At the heart of this argument is that although Americans have basic rights, they don’t include living in housing they can’t afford. This might seem harsh, but the bottom line is that housing is not yet another government “entitlement” program.


Homeowners need to be rescued

The Federal Government bailed out banks, insurance companies and the auto industry. Isn’t it fair they bail out the consumer who in the words of President Obama, “played by the rules and acted responsibly.” Besides, as the proponents say, by helping homeowners who are either “underwater” with their mortgages or face foreclosure, we are really helping all consumers by bringing a quicker end to the crisis and strengthening the economy.
There may also be some feeling of government “guilt” in play as quasi-government agencies like FNMA and Freddie Mac helped cause the housing crisis by setting the standards for easy mortgage money.

As a country, we have stepped in and helped those who are going through difficult times many times. Social Security and Medicare are long term examples, and the cost of these programs is a thousand fold greater that any mortgage bailout program would be.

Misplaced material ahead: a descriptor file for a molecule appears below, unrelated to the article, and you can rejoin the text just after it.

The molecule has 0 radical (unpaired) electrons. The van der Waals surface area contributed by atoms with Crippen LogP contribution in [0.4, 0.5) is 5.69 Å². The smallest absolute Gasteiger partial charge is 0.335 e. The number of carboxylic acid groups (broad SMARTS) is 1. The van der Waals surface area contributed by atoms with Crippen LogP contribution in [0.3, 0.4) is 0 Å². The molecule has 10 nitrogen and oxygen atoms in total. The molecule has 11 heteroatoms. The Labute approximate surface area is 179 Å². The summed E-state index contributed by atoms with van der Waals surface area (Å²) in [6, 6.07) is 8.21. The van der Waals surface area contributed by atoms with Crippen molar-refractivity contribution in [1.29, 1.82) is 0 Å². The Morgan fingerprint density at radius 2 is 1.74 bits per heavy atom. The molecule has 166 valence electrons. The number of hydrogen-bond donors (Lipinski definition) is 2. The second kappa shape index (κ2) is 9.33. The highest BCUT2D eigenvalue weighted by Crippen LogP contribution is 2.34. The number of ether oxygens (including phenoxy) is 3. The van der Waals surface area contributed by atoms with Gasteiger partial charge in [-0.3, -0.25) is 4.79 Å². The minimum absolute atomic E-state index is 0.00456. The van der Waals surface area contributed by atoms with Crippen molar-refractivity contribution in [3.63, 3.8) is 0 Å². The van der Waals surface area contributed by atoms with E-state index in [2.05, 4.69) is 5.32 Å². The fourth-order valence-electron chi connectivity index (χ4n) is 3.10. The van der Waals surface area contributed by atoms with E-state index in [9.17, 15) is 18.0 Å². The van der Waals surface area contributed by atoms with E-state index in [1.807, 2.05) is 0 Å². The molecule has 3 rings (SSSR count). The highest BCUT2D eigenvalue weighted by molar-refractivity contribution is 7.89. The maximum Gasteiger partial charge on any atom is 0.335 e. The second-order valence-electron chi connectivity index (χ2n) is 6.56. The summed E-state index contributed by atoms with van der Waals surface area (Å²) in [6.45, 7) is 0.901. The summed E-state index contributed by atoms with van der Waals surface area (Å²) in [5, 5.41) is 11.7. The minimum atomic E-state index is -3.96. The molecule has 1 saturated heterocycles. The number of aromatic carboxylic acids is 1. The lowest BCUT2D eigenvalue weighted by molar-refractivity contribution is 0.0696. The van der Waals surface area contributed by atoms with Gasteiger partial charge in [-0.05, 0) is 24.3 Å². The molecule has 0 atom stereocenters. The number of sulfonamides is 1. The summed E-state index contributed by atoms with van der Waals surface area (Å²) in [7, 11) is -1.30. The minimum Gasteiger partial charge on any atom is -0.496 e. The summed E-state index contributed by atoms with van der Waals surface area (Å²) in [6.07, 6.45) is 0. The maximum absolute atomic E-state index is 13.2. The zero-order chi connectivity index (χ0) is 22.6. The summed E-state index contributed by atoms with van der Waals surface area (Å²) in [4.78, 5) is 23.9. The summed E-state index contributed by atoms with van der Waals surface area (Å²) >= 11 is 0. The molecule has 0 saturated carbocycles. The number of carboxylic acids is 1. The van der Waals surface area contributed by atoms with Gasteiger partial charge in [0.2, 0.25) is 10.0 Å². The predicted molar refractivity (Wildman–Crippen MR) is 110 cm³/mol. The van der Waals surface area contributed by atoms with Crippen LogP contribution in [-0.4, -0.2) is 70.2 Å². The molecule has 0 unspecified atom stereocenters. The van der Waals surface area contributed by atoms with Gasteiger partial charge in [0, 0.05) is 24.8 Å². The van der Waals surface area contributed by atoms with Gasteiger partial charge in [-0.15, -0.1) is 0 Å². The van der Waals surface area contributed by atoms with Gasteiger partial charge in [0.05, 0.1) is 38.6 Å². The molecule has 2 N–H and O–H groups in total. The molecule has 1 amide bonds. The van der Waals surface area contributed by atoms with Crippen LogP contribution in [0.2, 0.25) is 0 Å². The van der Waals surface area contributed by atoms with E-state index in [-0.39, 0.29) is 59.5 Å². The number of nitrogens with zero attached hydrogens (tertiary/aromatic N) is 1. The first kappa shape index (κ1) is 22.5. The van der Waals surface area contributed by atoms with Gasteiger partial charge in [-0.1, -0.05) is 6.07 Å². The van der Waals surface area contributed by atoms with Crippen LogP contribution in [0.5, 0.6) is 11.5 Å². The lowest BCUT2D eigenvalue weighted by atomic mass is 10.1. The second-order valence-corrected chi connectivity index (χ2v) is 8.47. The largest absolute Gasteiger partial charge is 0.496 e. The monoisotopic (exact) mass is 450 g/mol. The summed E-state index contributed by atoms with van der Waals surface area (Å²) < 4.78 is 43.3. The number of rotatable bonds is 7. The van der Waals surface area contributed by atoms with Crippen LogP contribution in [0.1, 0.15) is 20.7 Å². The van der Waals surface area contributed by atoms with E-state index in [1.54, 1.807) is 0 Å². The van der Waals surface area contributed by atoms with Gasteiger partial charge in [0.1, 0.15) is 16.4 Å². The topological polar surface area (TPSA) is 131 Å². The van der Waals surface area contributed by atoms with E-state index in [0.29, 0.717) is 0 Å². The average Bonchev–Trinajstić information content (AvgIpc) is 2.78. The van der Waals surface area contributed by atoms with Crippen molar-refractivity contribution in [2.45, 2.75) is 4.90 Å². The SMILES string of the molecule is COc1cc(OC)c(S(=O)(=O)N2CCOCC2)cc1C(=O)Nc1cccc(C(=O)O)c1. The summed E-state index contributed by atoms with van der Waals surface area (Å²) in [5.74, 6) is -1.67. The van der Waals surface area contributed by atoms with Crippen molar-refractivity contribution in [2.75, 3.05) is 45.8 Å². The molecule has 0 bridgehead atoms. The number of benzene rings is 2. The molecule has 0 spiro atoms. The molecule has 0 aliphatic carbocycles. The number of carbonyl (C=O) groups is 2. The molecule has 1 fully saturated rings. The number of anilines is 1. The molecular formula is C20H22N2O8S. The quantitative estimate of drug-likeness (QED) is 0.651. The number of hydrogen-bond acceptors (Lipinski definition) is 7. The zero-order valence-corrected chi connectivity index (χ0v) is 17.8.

Sure the government is using taxpayer money, but they’ve never been in the business of bake sales.

Whatever the course of action, finding the bottom of the housing crisis is crucial for a continued economic recovery. For the moment, Obama has committed to a bailout program. Whether right or wrong, it's time Washington got behind some program to help the recovery stay on track. Political gridlock will only delay the situation. Maybe that’s hoping for too much. After all, do you really really think that Tiger drives a Buick?

The opinions voiced in this material are for general information only and are not intended to provide specific advice or recommendations for any individual. To determine which investment(s) may be appropriate for you, consult your financial advisor prior to investing. All performance referenced is historical and is no guarantee of future results. All indices are unmanaged and cannot be invested into directly.

Glenn "Chip" Dahlke, a Senior Contributor to the Living Trust Network, has 30 years in the investment business. He is a Registered Representative with LPL Financial and a principal with Dahlke Financial Group. He is registered to transact securities business with persons who are residents of the following states: CA. CT, FL, GA, IL. MA, MD. ME, MI. NC, NH, NJ, NY.OR, PA, RI, VA, VT, WY. Securities offered through LPL Financial. Member FINRA/SIPC. Contact him at This email address is being protected from spambots. You need JavaScript enabled to view it. or at his office in Lyme, CT (860) 434-4261. You may also contact him at the Living Trust Network.